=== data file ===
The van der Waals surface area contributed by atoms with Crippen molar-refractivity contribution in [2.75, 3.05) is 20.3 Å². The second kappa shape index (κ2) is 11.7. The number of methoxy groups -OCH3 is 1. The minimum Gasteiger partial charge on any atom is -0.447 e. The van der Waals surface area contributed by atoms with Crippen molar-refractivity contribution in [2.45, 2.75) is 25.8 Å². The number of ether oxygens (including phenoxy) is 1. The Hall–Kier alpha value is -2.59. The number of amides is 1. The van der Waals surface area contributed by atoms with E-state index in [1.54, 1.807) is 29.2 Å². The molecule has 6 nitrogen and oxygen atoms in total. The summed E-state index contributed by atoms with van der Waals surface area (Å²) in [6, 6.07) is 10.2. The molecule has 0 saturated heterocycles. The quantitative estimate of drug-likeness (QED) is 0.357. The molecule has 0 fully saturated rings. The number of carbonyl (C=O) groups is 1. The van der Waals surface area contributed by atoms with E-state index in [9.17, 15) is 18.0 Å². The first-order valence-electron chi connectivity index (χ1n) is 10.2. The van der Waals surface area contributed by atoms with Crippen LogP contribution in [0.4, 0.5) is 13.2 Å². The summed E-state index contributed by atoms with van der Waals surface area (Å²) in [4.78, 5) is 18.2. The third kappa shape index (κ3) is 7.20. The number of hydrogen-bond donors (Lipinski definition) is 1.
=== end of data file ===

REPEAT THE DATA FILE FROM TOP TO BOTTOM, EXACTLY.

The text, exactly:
The van der Waals surface area contributed by atoms with Crippen molar-refractivity contribution in [2.75, 3.05) is 20.3 Å². The second kappa shape index (κ2) is 11.7. The number of methoxy groups -OCH3 is 1. The minimum Gasteiger partial charge on any atom is -0.447 e. The van der Waals surface area contributed by atoms with Crippen molar-refractivity contribution in [2.45, 2.75) is 25.8 Å². The number of ether oxygens (including phenoxy) is 1. The Hall–Kier alpha value is -2.59. The number of amides is 1. The van der Waals surface area contributed by atoms with E-state index in [1.54, 1.807) is 29.2 Å². The molecule has 6 nitrogen and oxygen atoms in total. The summed E-state index contributed by atoms with van der Waals surface area (Å²) in [6, 6.07) is 10.2. The molecule has 0 saturated heterocycles. The quantitative estimate of drug-likeness (QED) is 0.357. The molecule has 0 fully saturated rings. The number of carbonyl (C=O) groups is 1. The van der Waals surface area contributed by atoms with E-state index in [9.17, 15) is 18.0 Å². The first-order valence-electron chi connectivity index (χ1n) is 10.2. The van der Waals surface area contributed by atoms with Crippen LogP contribution in [0.4, 0.5) is 13.2 Å². The summed E-state index contributed by atoms with van der Waals surface area (Å²) in [4.78, 5) is 18.2. The third kappa shape index (κ3) is 7.20. The number of hydrogen-bond donors (Lipinski definition) is 1.